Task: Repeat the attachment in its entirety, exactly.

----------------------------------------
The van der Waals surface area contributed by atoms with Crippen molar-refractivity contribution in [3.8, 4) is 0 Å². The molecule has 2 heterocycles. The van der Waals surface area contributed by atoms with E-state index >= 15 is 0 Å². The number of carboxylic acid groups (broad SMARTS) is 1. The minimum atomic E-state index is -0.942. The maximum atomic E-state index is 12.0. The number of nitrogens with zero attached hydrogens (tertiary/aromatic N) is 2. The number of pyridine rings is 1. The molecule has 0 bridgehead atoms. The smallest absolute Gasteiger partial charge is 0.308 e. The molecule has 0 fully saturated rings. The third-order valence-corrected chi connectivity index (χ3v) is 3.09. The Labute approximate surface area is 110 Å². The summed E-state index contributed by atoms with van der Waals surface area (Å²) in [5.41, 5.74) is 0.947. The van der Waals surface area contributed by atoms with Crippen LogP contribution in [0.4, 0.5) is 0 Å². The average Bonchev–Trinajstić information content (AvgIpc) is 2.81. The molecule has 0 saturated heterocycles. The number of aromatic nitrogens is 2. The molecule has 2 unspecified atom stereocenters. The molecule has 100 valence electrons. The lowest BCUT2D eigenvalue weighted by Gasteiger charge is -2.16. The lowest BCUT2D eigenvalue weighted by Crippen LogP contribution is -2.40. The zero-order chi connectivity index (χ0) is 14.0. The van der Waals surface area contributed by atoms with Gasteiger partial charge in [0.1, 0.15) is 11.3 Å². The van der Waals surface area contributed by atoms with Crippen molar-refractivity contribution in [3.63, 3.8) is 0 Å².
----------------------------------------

The van der Waals surface area contributed by atoms with Crippen molar-refractivity contribution in [3.8, 4) is 0 Å². The molecule has 2 heterocycles. The van der Waals surface area contributed by atoms with E-state index >= 15 is 0 Å². The number of carboxylic acid groups (broad SMARTS) is 1. The minimum atomic E-state index is -0.942. The maximum atomic E-state index is 12.0. The number of nitrogens with zero attached hydrogens (tertiary/aromatic N) is 2. The number of pyridine rings is 1. The molecule has 0 bridgehead atoms. The smallest absolute Gasteiger partial charge is 0.308 e. The molecule has 0 fully saturated rings. The third-order valence-corrected chi connectivity index (χ3v) is 3.09. The Labute approximate surface area is 110 Å². The summed E-state index contributed by atoms with van der Waals surface area (Å²) in [5.41, 5.74) is 0.947. The van der Waals surface area contributed by atoms with Crippen LogP contribution in [0.4, 0.5) is 0 Å². The average Bonchev–Trinajstić information content (AvgIpc) is 2.81. The molecule has 0 saturated heterocycles. The number of aromatic nitrogens is 2. The molecule has 2 unspecified atom stereocenters. The molecule has 100 valence electrons. The lowest BCUT2D eigenvalue weighted by Gasteiger charge is -2.16. The lowest BCUT2D eigenvalue weighted by Crippen LogP contribution is -2.40. The zero-order chi connectivity index (χ0) is 14.0. The van der Waals surface area contributed by atoms with Gasteiger partial charge in [0.1, 0.15) is 11.3 Å². The van der Waals surface area contributed by atoms with Crippen molar-refractivity contribution in [3.63, 3.8) is 0 Å².